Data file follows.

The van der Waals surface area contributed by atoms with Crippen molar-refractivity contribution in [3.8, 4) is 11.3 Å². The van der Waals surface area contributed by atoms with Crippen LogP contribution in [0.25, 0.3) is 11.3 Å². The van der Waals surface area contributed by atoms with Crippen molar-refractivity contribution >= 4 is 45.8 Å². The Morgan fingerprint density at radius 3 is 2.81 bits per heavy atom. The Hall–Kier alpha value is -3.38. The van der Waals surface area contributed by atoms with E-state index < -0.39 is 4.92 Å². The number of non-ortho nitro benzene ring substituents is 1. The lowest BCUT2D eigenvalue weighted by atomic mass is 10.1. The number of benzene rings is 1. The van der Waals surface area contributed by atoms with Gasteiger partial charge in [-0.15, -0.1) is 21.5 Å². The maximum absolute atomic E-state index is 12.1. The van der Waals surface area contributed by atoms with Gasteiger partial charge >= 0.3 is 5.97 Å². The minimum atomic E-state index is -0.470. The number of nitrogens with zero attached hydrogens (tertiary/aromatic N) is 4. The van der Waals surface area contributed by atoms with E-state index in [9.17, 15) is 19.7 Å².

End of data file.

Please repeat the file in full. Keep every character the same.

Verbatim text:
The van der Waals surface area contributed by atoms with Crippen molar-refractivity contribution in [3.8, 4) is 11.3 Å². The van der Waals surface area contributed by atoms with Crippen LogP contribution in [0.25, 0.3) is 11.3 Å². The van der Waals surface area contributed by atoms with Crippen molar-refractivity contribution >= 4 is 45.8 Å². The Morgan fingerprint density at radius 3 is 2.81 bits per heavy atom. The Hall–Kier alpha value is -3.38. The van der Waals surface area contributed by atoms with E-state index < -0.39 is 4.92 Å². The number of non-ortho nitro benzene ring substituents is 1. The lowest BCUT2D eigenvalue weighted by atomic mass is 10.1. The number of benzene rings is 1. The van der Waals surface area contributed by atoms with Gasteiger partial charge in [-0.15, -0.1) is 21.5 Å². The maximum absolute atomic E-state index is 12.1. The van der Waals surface area contributed by atoms with Gasteiger partial charge >= 0.3 is 5.97 Å². The minimum atomic E-state index is -0.470. The number of nitrogens with zero attached hydrogens (tertiary/aromatic N) is 4. The van der Waals surface area contributed by atoms with E-state index in [9.17, 15) is 19.7 Å².